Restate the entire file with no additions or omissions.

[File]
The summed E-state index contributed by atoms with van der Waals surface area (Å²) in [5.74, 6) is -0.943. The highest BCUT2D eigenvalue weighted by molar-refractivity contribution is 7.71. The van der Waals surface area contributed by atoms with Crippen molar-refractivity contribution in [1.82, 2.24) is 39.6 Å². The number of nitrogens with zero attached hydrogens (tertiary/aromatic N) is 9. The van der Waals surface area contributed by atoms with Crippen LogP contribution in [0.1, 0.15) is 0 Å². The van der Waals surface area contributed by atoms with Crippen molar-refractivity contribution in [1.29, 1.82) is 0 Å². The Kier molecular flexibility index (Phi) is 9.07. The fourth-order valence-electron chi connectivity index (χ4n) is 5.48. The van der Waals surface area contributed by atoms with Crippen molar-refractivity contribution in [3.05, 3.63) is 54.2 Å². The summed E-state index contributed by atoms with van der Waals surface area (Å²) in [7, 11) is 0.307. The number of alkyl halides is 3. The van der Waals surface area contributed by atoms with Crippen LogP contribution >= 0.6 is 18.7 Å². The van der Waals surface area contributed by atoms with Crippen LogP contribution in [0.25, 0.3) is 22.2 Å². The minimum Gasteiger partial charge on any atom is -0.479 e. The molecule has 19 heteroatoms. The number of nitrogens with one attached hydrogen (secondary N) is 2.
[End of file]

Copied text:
The summed E-state index contributed by atoms with van der Waals surface area (Å²) in [5.74, 6) is -0.943. The highest BCUT2D eigenvalue weighted by molar-refractivity contribution is 7.71. The van der Waals surface area contributed by atoms with Crippen molar-refractivity contribution in [1.82, 2.24) is 39.6 Å². The number of nitrogens with zero attached hydrogens (tertiary/aromatic N) is 9. The van der Waals surface area contributed by atoms with Crippen LogP contribution in [0.1, 0.15) is 0 Å². The van der Waals surface area contributed by atoms with Crippen molar-refractivity contribution in [1.29, 1.82) is 0 Å². The Kier molecular flexibility index (Phi) is 9.07. The fourth-order valence-electron chi connectivity index (χ4n) is 5.48. The van der Waals surface area contributed by atoms with Crippen molar-refractivity contribution in [3.05, 3.63) is 54.2 Å². The summed E-state index contributed by atoms with van der Waals surface area (Å²) in [7, 11) is 0.307. The number of alkyl halides is 3. The van der Waals surface area contributed by atoms with Crippen LogP contribution >= 0.6 is 18.7 Å². The van der Waals surface area contributed by atoms with Crippen LogP contribution in [0.25, 0.3) is 22.2 Å². The minimum Gasteiger partial charge on any atom is -0.479 e. The molecule has 19 heteroatoms. The number of nitrogens with one attached hydrogen (secondary N) is 2.